Byron York

Analysts with a hopeful view of events in Egypt see a society that, if Hosni Mubarak departs the scene, will lean toward modernity. "There has always been a modernist current in Egypt, and it has always battled against the religious alternative," says Fouad Ajami, director of the Middle East Studies Program at Johns Hopkins University. "The deciding vote in that fight between the modernists and the religious types was always cast by the state, and if I look at the next phase in Egypt, my feeling is that the army, which is an extension and expression of the middle class, will check the Muslim Brotherhood."

Still, even Ajami can't predict how that will work out. When asked what freedom of religion would mean in practice in a new Egypt, he replies, "The honest answer is, as they say in Arabic, only God knows what is next." Whatever comes next, it will likely have an anti-American flavor. The Pew 2010 report found that 82 percent of Egyptians hold an unfavorable view of the United States. That's higher than in Pakistan, higher than in Jordan, higher than in 18 other nations Pew surveyed. And it is higher than the 72 percent of Egyptians who have an unfavorable view of al-Qaida.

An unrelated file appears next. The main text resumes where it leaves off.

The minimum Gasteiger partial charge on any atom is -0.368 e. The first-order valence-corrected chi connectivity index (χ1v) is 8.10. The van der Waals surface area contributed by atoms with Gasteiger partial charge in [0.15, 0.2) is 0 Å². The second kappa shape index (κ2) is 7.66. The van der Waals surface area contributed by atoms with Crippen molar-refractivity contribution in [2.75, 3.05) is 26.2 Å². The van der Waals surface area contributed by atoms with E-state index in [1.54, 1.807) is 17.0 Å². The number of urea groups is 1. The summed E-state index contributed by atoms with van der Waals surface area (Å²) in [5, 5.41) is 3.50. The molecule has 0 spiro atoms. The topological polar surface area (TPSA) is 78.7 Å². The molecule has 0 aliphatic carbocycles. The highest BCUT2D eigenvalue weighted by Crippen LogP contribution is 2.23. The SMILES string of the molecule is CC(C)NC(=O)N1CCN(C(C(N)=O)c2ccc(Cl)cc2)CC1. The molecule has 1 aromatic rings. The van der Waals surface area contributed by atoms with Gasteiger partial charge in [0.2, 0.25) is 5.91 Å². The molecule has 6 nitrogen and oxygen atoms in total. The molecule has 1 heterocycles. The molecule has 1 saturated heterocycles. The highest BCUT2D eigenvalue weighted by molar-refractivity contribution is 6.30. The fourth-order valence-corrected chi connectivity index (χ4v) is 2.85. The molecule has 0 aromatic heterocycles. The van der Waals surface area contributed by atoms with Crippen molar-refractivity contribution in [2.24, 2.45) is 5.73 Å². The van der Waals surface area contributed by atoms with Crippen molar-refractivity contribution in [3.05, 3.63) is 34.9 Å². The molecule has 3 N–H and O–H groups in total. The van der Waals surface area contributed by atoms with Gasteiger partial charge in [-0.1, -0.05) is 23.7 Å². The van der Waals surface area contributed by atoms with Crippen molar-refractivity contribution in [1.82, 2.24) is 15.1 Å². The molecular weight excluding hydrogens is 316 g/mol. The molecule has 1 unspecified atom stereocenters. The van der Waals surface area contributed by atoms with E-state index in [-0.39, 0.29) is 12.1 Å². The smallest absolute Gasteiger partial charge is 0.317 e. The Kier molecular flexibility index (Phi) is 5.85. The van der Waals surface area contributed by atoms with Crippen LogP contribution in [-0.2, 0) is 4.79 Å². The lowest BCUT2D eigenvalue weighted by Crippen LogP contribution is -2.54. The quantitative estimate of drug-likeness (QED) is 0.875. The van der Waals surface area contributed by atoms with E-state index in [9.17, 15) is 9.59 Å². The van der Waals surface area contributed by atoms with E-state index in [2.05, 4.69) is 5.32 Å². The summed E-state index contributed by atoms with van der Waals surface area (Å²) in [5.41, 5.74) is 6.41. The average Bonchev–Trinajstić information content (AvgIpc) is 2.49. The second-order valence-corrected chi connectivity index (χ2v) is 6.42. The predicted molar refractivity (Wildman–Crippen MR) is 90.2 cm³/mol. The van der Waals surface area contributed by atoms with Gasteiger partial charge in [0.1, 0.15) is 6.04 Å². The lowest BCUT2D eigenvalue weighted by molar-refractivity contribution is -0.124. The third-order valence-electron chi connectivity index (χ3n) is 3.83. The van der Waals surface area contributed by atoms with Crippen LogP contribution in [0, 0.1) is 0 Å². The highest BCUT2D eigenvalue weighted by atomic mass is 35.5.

Egyptian opinion of the United States improved briefly in 2009, when Barack Obama became president, but it fell significantly in 2010. Muslim opinion of Obama, who made outreach to Muslims a top priority and traveled to Cairo in June 2009 to address the Islamic world, has also dropped.

On the other hand, as the al-Qaida statistic shows, Egyptians aren't siding with terrorist groups, either. They don't like Osama bin Laden. Seventy percent say they are at least somewhat concerned about the rise of Islamic extremism around the world. They don't like Hezbollah and are divided on Hamas.

Put it all together, and it's a confusing picture for the nonexpert and, truth be told, for the expert, too. We might be about to see a grand democratic experiment in a country in which large numbers of people hold at least some views that Westerners find utterly inconsistent with democracy. Such experiments have been rough rides in the past. As they say in Arabic -- and in English, too -- only God knows what is next.

Byron York

Byron York, chief political correspondent for The Washington Examiner